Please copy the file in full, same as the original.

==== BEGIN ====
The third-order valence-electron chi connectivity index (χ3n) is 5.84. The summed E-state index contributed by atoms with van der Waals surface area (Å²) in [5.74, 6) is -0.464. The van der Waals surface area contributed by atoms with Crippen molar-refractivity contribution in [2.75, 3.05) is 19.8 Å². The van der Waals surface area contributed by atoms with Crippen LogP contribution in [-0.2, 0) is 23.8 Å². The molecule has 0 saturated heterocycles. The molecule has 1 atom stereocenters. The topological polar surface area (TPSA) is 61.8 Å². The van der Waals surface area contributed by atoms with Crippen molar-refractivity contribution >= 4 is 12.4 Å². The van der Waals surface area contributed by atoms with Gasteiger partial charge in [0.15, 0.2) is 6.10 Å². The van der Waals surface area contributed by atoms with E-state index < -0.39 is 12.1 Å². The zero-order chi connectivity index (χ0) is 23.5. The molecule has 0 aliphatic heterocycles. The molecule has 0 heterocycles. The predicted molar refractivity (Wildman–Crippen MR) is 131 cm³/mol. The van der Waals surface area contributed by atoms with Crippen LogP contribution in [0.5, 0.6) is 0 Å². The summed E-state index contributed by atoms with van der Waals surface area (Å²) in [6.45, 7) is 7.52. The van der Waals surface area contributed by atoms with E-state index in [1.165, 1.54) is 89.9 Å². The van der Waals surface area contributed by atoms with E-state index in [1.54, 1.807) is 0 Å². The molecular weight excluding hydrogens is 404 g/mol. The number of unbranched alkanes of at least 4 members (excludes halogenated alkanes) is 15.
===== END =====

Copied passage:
The third-order valence-electron chi connectivity index (χ3n) is 5.84. The summed E-state index contributed by atoms with van der Waals surface area (Å²) in [5.74, 6) is -0.464. The van der Waals surface area contributed by atoms with Crippen molar-refractivity contribution in [2.75, 3.05) is 19.8 Å². The van der Waals surface area contributed by atoms with Crippen LogP contribution in [-0.2, 0) is 23.8 Å². The molecule has 0 saturated heterocycles. The molecule has 1 atom stereocenters. The topological polar surface area (TPSA) is 61.8 Å². The van der Waals surface area contributed by atoms with Crippen molar-refractivity contribution >= 4 is 12.4 Å². The van der Waals surface area contributed by atoms with Gasteiger partial charge in [0.15, 0.2) is 6.10 Å². The van der Waals surface area contributed by atoms with E-state index < -0.39 is 12.1 Å². The zero-order chi connectivity index (χ0) is 23.5. The molecule has 0 aliphatic heterocycles. The molecule has 0 heterocycles. The predicted molar refractivity (Wildman–Crippen MR) is 131 cm³/mol. The van der Waals surface area contributed by atoms with Crippen LogP contribution in [0.5, 0.6) is 0 Å². The summed E-state index contributed by atoms with van der Waals surface area (Å²) in [6.45, 7) is 7.52. The van der Waals surface area contributed by atoms with E-state index in [1.165, 1.54) is 89.9 Å². The van der Waals surface area contributed by atoms with E-state index in [1.54, 1.807) is 0 Å². The molecular weight excluding hydrogens is 404 g/mol. The number of unbranched alkanes of at least 4 members (excludes halogenated alkanes) is 15.